Sandack, Matune tussle over state pension fixes
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Republicans Ron Sandack, left, and Keith Matune, both of Downers Grove, are seeking the GOP nomination to represent the 81st state House District in the March 18 primary.
Bev Horne | Staff Photographer
State Rep. Ron Sandack says he voted for cuts approved in December to public pensions as an "incremental, solid first step" toward fixing a broken system.
Now he has proposed a second step.
Last week, Sandack filed a bill that would eliminate pensions for new legislators by closing the General Assembly Retirement System, which provides such benefits to members of the Illinois House and Senate as well as the governor, lieutenant governor, secretary of state, treasurer, comptroller and attorney general.
If House Bill 4427 is approved, the General Assembly Retirement System would close to new members beginning Jan. 1, 2015, which Sandack says would allow legislators to "lead by example" in the quest to decrease pension fund shortfalls and stabilize the system.
Sandack's opponent in the March 18 Republican primary for the 81st House District seat, Keith Matune of Downers Grove, says he agrees with the principle of legislators ending their own pensions. But Matune said Sandack's bill is "too little too late."
"Where was he two years ago?" Matune said. "I think it's just a symbolic act. If he can't get the Democratic leadership in Springfield to sign on, I don't see where it's going."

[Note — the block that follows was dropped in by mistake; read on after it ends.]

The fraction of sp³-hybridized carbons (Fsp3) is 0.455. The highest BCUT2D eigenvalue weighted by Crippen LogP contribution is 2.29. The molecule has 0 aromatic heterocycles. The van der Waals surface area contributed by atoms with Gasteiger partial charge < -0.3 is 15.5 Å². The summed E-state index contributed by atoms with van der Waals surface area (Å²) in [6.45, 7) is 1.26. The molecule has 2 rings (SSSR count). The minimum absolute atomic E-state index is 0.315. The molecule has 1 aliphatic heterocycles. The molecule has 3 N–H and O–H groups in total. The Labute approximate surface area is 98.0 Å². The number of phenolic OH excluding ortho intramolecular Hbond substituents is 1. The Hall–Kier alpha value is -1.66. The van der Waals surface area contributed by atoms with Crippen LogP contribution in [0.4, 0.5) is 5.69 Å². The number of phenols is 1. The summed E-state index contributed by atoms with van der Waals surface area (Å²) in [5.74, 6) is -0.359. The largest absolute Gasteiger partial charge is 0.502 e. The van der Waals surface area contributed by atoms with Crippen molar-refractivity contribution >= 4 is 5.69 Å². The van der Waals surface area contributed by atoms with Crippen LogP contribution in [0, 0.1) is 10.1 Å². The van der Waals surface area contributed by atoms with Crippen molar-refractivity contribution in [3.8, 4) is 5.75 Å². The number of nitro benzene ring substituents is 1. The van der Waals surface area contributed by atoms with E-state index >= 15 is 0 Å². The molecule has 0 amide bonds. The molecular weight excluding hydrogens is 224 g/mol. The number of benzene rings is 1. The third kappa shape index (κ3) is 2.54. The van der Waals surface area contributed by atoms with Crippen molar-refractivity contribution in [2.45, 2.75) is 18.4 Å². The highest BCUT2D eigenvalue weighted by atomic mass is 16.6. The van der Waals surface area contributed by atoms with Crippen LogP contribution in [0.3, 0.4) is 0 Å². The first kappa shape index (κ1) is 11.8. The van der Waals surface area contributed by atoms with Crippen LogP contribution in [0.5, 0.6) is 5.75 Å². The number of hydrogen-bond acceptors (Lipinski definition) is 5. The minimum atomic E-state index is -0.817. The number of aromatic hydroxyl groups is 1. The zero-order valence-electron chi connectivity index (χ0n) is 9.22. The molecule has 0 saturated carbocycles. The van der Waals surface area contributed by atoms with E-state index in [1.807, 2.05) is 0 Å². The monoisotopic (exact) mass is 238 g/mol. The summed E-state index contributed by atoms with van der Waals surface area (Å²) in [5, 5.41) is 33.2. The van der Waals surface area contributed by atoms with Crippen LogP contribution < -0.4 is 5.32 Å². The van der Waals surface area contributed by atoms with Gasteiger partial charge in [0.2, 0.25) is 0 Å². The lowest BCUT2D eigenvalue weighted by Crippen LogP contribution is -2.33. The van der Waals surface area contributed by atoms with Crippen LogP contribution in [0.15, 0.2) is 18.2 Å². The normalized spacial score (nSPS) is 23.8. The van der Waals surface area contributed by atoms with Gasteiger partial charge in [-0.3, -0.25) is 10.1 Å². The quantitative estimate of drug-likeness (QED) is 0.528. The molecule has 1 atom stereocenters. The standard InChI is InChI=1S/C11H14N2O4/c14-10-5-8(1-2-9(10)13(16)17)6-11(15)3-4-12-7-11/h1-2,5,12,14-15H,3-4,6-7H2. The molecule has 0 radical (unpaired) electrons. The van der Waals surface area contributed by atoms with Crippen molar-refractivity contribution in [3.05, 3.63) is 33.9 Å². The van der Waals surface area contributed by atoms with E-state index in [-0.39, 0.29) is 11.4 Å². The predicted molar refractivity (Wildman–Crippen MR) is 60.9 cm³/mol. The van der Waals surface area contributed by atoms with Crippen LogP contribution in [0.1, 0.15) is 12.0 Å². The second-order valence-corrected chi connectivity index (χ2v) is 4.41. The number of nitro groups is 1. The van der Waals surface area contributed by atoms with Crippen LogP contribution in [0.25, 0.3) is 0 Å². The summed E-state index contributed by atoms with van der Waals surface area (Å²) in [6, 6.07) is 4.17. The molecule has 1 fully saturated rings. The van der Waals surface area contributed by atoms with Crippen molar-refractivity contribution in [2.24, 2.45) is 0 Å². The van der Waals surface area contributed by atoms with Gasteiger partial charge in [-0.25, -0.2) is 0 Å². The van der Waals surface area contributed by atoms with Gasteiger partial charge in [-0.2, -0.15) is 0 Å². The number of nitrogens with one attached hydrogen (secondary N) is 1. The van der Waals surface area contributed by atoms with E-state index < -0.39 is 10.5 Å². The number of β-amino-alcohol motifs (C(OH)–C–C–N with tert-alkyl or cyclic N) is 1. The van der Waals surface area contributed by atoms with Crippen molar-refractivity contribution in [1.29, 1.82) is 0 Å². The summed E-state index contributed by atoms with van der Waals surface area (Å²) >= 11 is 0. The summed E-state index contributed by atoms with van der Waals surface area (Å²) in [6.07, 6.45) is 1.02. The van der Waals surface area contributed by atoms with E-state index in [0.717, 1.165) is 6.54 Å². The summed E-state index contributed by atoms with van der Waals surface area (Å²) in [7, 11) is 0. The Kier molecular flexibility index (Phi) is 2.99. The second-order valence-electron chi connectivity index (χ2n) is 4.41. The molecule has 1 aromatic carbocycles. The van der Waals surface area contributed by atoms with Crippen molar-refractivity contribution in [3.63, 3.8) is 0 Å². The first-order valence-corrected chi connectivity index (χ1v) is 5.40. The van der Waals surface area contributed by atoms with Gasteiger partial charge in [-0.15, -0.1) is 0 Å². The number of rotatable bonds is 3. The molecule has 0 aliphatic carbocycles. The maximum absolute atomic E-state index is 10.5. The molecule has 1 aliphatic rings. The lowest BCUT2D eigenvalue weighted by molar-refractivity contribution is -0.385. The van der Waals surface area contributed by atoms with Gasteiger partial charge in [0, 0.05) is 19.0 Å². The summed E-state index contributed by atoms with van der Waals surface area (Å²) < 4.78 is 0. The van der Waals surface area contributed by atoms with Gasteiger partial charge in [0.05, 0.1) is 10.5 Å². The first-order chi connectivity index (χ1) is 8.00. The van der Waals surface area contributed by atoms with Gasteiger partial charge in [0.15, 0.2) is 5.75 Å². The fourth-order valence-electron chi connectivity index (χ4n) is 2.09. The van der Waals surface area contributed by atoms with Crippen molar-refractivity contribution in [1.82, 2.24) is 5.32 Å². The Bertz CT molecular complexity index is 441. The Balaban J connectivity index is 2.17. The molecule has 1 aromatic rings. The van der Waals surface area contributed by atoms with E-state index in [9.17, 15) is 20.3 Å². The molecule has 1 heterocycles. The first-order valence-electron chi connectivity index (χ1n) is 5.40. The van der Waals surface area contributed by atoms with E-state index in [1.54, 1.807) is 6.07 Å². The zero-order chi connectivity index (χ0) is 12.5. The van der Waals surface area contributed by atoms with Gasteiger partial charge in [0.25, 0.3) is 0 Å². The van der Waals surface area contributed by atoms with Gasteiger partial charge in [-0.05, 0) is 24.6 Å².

Sandack and Matune are competing for the Republican party's nomination to represent the state House district that includes parts of Naperville, Lisle, Downers Grove, Bolingbrook, Darien, Westmont and Woodridge. So far, no Democrat has filed nominating petitions to seek the seat.
In an endorsement interview with the Daily Herald, Sandack, 49, of Downers Grove, said he opted out of the General Assembly Retirement System so he could maintain an unbiased approach to reforming retirement benefits. He criticized Matune, a 44-year-old teacher in Indian Prairie Unit District 204, for being a participant in a pension system.
"Unlike my opponent, I'm not in the system. I was the first member of the General Assembly to decline a pension and health care from the state," Sandack said. "Why? Because one, I'm a public servant; two, I have another job; but three, I wanted to be conflict-free. Those from within the system have a real hard time being genuine and authentic about changing the system when you're a pensioner. I think it's better to be outside than inside. My opponent can't say that."
Matune said it's "easy and symbolic" for Sandack, an attorney at Gaido & Fintzen, which has offices in St. Charles and Chicago, to highlight his decision to forego a pension "because he's a wealthy attorney."
"I'm somebody who's currently in the system as a tier-two employee," Matune said. "I want to go to a 401K. I want the opportunity to be able to do what I would like with what I've paid into it because I don't really trust the government. I think the government should get out of the pension game."
After Sandack's bill to close the General Assembly Retirement System was introduced, Matune said the part-time job of a legislator should not come with full-time benefits, but he questioned the timing of the bill.
"It's not real reform," said Matune, who also has said he would not have voted for the recently approved pension cuts championed by Democratic Speaker of the House Mike Madigan. "I agree with the premise, but is this another campaign gimmick?"
Aside from Sandack's bill to end pensions for new legislators, he said he thinks the option of 401K-style pensions for state employees should be expanded. He said lawmakers need to work step by step to close loopholes, eliminate double-dipping, make sure state employee raises don't exceed inflation and offer retirement benefits that are "more realistic."
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